Gas prices hit record highs in many parts of California on Wednesday, with greater Los Angeles seeing an unprecedented average of $6.49 per gallon for regular. Prices in some southern California locations spiked at more than $8.00 per gallon.
But experts said Golden State drivers whose tanks aren’t near empty may want to hold off on filling up, because relief may be on the way.
Statewide, prices reached $6.42 per gallon, up a penny from the day before, and just under the record average of $6.44 set June 14. That’s nearly $3 higher than the national average of $3.83, according to AAA.
By midday, however, there was good news: Wholesale spot prices for gasoline sold by refineries and others in the Golden State dropped by as much as $1.25 per gallon off recent highs and could fall further, said industry analyst Patrick De Haanwith GasBuddy, which tracks oil and gas markets.
De Haan told USA TODAY that the single biggest factor contributing to the decline was likely California Gov. Gavin Newsom on Friday directing state air regulators to allow oil refineries to immediately switch to producing cheaper “winter blend” gasoline a month earlier than normal. A costlier “summer blend” of gasoline that produces less dangerous smog when it mixes with hot summer sunshine is normally required in California from May until the end of October.
Newsom spokesman Alex Stack said in an email Wednesday: “Gov. Newsom took direct action to bring Californians relief, transitioning to winter-blend fuel early and holding the oil companies accountable for surging gas prices despite low crude oil costs and record profits.”
But, he added: “While this is welcome relief, we’re still focused on getting answers for this unprecedented price spike.”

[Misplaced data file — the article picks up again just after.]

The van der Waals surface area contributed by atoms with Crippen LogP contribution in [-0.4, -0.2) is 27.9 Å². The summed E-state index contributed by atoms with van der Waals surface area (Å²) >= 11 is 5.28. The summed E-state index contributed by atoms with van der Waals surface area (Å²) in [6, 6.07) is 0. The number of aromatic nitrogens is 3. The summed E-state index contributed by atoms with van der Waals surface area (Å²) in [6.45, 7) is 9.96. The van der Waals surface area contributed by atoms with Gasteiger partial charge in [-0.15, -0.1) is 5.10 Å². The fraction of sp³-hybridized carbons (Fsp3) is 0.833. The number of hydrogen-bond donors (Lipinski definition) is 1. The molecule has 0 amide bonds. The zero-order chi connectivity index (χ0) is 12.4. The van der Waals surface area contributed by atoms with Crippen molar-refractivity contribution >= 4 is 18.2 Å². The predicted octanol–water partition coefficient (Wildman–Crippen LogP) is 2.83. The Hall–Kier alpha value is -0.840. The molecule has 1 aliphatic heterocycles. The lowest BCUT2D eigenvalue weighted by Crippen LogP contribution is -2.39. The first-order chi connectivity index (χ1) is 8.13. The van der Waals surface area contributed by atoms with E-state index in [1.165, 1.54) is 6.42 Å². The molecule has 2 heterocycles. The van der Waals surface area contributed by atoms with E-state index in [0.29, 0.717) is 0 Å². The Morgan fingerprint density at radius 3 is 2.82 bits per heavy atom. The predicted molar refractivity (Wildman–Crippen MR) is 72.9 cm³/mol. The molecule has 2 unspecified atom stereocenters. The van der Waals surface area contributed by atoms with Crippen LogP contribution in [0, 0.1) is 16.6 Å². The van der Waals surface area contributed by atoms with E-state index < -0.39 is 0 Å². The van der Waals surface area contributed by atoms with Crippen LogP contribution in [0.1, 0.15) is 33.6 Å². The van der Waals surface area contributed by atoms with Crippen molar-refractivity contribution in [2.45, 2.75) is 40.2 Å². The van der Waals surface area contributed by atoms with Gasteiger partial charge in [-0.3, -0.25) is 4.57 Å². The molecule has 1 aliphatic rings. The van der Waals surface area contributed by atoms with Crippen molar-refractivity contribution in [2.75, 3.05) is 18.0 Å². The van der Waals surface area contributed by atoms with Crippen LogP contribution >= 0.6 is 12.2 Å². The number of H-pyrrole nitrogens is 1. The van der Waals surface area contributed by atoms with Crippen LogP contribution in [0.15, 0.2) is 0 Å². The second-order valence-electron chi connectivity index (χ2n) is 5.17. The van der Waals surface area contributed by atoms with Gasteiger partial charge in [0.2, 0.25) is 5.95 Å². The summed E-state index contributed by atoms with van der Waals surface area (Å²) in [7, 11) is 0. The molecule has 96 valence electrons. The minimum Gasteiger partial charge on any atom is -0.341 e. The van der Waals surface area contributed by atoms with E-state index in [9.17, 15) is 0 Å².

While some gas stations might drop retail prices as soon as Wednesday night, De Haan said more widespread declines would likely occur over the weekend, as owners and operators first use up the higher-priced supply in their tanks, then fill them over the next few days with the lower-priced supply.
There was no immediate relief evident for consumers at the pump yet. In Riverside County, east of Los Angeles, prices hit a record average high of $6.37 per gallon Wednesday, up a penny from the day before, according to AAA’s daily tracker and a regional spokesman.
All through September, prices shot up, “skyrocketing by as much as much as 10 to 15 cents a day during the last week of September,” said Doug Shupe, spokesman for the Automobile Club of Southern California, which is AAA’s largest member group.
“This week we have not seen near the rate of increase, but they do still continue to rise,” he said.
California officials are not happy. State energy commission chair David Hochschild wrote to state refinery executives on Friday demanding they explain why California oil prices shot up a record 84 cents per gallon in 10 days, a 50-cent difference compared to U.S. prices.
“This degree of divergence from national prices hasn’t happened before,
regardless of planned or unplanned refinery maintenance, and no explanation
has been provided. The oil industry owes Californians answers,” he said.
Newsom and Hochschild also pointedly noted Friday that even as crude oil prices have dropped globally, gasoline prices in the Golden State spiked sharply.
On Wednesday, as prices fell, he said in a written statement, “Now, even though the price of oil has decreased to $90 per barrel, today the average gas price at the pump has surged to $6.43.”
Many Californians straining under high gas prices will get a shot in their pocketbooks this month.
Even as inflation has surged, California has seen a substantial budget surplus. Newsom pushed for and won rebates for many Californians in this year’s budget package, with direct deposits expected to start showing up in accounts of those who file their taxes electronically within the next few weeks. Others will receive checks in the mail. Payments range from $200 for single people to over $1,050 for some families, depending on income levels and other factors.
And California will not likely be hit hard by OPEC’s declaration on Wednesday that it will tighten supply, with cargo ships loaded with gasoline products from other countries set to arrive in coming days and weeks at ports along the West Coast, Shupe and De Haan said. That could bring relief to Oregon and Washington state drivers, too.